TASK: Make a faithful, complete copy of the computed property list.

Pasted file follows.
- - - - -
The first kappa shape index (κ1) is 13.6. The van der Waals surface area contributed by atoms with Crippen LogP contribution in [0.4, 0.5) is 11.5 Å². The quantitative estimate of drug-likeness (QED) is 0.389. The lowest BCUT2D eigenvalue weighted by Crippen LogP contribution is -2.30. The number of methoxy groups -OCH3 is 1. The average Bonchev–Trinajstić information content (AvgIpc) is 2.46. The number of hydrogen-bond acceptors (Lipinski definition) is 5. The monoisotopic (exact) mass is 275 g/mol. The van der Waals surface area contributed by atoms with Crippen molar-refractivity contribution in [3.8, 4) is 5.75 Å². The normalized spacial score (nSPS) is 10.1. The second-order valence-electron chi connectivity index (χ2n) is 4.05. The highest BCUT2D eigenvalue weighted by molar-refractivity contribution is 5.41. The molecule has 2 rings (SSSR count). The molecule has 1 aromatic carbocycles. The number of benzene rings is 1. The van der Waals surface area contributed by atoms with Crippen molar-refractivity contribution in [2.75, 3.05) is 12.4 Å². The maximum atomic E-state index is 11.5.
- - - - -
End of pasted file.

The first kappa shape index (κ1) is 13.6. The van der Waals surface area contributed by atoms with Crippen LogP contribution in [0.4, 0.5) is 11.5 Å². The quantitative estimate of drug-likeness (QED) is 0.389. The lowest BCUT2D eigenvalue weighted by Crippen LogP contribution is -2.30. The number of methoxy groups -OCH3 is 1. The average Bonchev–Trinajstić information content (AvgIpc) is 2.46. The number of hydrogen-bond acceptors (Lipinski definition) is 5. The monoisotopic (exact) mass is 275 g/mol. The van der Waals surface area contributed by atoms with Crippen molar-refractivity contribution in [3.8, 4) is 5.75 Å². The normalized spacial score (nSPS) is 10.1. The second-order valence-electron chi connectivity index (χ2n) is 4.05. The highest BCUT2D eigenvalue weighted by molar-refractivity contribution is 5.41. The molecule has 2 rings (SSSR count). The molecule has 1 aromatic carbocycles. The number of benzene rings is 1. The van der Waals surface area contributed by atoms with Crippen molar-refractivity contribution in [2.75, 3.05) is 12.4 Å². The maximum atomic E-state index is 11.5.